A novel source of ultrahigh surface area carbons – fizzy drinks (study)

“Ultrahigh surface area carbons (USACs, e.g., >2000 m2/g) are attracting tremendous attention due to their outstanding performance in energy-related applications.”

Observations such as this have lead to the search for an easy and cheap method of producing these materials – which find uses like supercapacitor electrodes, catalyst supports, and gas sorbents etc etc. A research team from Oak Ridge National Laboratory, and the University of Tennessee, (Pengfei Zhang, Zhiyong Zhang, Jihua Chen and Sheng Dai) have, between them, developed just such a method. Their study, describing the process in detail, is published in the specialist journal Carbon, Volume 93, November 2015, Pages 39–47, and is entitled ‘Ultrahigh surface area carbon from carbonated beverages: Combining self-templating process and in situ activation’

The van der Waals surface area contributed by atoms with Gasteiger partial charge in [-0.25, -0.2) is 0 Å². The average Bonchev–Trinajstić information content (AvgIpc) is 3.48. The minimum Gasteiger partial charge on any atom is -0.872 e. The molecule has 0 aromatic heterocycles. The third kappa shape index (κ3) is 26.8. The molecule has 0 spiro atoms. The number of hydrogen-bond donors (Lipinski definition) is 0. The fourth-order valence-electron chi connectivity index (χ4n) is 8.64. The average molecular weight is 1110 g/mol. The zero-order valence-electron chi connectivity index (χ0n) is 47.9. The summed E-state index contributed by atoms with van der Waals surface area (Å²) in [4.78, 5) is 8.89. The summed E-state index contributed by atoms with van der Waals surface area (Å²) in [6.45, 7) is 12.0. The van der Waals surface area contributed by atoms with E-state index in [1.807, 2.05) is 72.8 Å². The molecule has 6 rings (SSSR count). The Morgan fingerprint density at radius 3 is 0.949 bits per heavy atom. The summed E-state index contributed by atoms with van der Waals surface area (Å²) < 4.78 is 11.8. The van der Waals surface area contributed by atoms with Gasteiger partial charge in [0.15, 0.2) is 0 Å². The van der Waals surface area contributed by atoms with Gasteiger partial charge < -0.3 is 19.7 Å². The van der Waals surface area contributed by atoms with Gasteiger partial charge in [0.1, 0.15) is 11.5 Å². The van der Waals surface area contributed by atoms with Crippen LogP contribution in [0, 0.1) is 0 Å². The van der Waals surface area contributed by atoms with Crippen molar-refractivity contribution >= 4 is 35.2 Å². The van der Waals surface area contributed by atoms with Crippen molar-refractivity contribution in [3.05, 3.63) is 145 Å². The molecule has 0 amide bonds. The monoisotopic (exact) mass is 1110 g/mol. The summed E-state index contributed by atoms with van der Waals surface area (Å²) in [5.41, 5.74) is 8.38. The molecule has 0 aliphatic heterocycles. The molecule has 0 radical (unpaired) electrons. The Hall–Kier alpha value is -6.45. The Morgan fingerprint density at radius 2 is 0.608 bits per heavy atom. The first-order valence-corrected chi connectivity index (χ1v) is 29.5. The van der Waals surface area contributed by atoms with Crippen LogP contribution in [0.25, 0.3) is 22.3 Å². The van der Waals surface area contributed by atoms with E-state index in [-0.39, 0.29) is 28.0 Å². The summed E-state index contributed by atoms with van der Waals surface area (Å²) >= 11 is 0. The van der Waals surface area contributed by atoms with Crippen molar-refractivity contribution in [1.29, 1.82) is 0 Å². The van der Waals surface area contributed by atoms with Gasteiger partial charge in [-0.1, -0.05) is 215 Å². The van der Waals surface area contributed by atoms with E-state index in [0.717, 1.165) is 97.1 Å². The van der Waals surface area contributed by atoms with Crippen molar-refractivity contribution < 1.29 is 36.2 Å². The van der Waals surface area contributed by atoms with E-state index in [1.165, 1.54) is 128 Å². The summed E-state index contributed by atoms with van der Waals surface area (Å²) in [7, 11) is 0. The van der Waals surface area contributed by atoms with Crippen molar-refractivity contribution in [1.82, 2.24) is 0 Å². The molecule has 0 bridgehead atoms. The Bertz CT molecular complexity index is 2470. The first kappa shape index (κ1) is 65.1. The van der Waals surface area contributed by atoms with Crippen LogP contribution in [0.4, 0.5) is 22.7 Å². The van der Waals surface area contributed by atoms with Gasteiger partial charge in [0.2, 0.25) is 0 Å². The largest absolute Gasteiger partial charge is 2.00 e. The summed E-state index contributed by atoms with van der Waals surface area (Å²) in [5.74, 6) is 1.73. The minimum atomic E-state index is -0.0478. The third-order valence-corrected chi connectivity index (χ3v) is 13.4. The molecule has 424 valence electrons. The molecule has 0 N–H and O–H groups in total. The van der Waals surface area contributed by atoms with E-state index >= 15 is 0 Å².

“This promising process provides an exceptional route to highly porous carbon materials.”

– say the team, noting that Coca Cola®, Pepsi Cola®, Dr. Pepper®, and Fanta® all perform rather well.

The paper may be found in full here

Note that the 2009 Ig Nobel Chemistry prize was awarded to Javier Morales, Miguel Apátiga, and Victor M. Castaño of Universidad Nacional Autónoma de México, for creating diamonds from liquid — specifically from tequila.

REFERENCE: “Growth of Diamond Films from Tequila,” Javier Morales, Miguel Apatiga and Victor M. Castano, 2008, arXiv:0806.1485. Also published as Reviews on Advanced Materials Science, vol. 22, no. 1, 2009, pp. 134-8.